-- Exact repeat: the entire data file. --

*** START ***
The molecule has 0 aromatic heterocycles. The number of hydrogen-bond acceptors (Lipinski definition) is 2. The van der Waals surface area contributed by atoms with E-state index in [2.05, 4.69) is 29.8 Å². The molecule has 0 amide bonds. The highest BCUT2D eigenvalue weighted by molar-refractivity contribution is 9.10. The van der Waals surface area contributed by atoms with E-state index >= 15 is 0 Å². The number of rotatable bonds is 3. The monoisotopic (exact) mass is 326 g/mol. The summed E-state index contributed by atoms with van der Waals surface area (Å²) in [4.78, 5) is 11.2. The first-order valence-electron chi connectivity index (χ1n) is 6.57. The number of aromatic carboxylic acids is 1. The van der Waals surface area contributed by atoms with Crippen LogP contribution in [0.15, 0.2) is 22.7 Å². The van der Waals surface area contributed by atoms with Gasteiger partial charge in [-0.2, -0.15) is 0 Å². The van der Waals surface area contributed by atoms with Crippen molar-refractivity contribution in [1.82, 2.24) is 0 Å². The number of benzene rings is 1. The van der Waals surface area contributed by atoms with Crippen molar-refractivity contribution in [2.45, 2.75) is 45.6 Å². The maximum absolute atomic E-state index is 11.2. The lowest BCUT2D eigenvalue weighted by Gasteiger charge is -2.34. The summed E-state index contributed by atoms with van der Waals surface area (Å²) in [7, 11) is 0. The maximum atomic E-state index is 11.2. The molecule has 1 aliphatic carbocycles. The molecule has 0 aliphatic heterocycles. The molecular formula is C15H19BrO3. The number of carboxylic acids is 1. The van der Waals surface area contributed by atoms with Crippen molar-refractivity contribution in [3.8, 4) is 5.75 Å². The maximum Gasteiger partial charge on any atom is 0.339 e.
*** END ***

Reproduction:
The molecule has 0 aromatic heterocycles. The number of hydrogen-bond acceptors (Lipinski definition) is 2. The van der Waals surface area contributed by atoms with E-state index in [2.05, 4.69) is 29.8 Å². The molecule has 0 amide bonds. The highest BCUT2D eigenvalue weighted by molar-refractivity contribution is 9.10. The van der Waals surface area contributed by atoms with E-state index >= 15 is 0 Å². The number of rotatable bonds is 3. The monoisotopic (exact) mass is 326 g/mol. The summed E-state index contributed by atoms with van der Waals surface area (Å²) in [4.78, 5) is 11.2. The first-order valence-electron chi connectivity index (χ1n) is 6.57. The number of aromatic carboxylic acids is 1. The van der Waals surface area contributed by atoms with Crippen LogP contribution in [0.15, 0.2) is 22.7 Å². The van der Waals surface area contributed by atoms with Gasteiger partial charge in [-0.2, -0.15) is 0 Å². The van der Waals surface area contributed by atoms with Crippen molar-refractivity contribution in [1.82, 2.24) is 0 Å². The number of benzene rings is 1. The van der Waals surface area contributed by atoms with Crippen molar-refractivity contribution in [2.45, 2.75) is 45.6 Å². The maximum absolute atomic E-state index is 11.2. The lowest BCUT2D eigenvalue weighted by Gasteiger charge is -2.34. The summed E-state index contributed by atoms with van der Waals surface area (Å²) in [7, 11) is 0. The maximum atomic E-state index is 11.2. The molecule has 1 aliphatic carbocycles. The molecule has 0 aliphatic heterocycles. The molecular formula is C15H19BrO3. The number of carboxylic acids is 1. The van der Waals surface area contributed by atoms with Crippen molar-refractivity contribution in [3.8, 4) is 5.75 Å². The maximum Gasteiger partial charge on any atom is 0.339 e.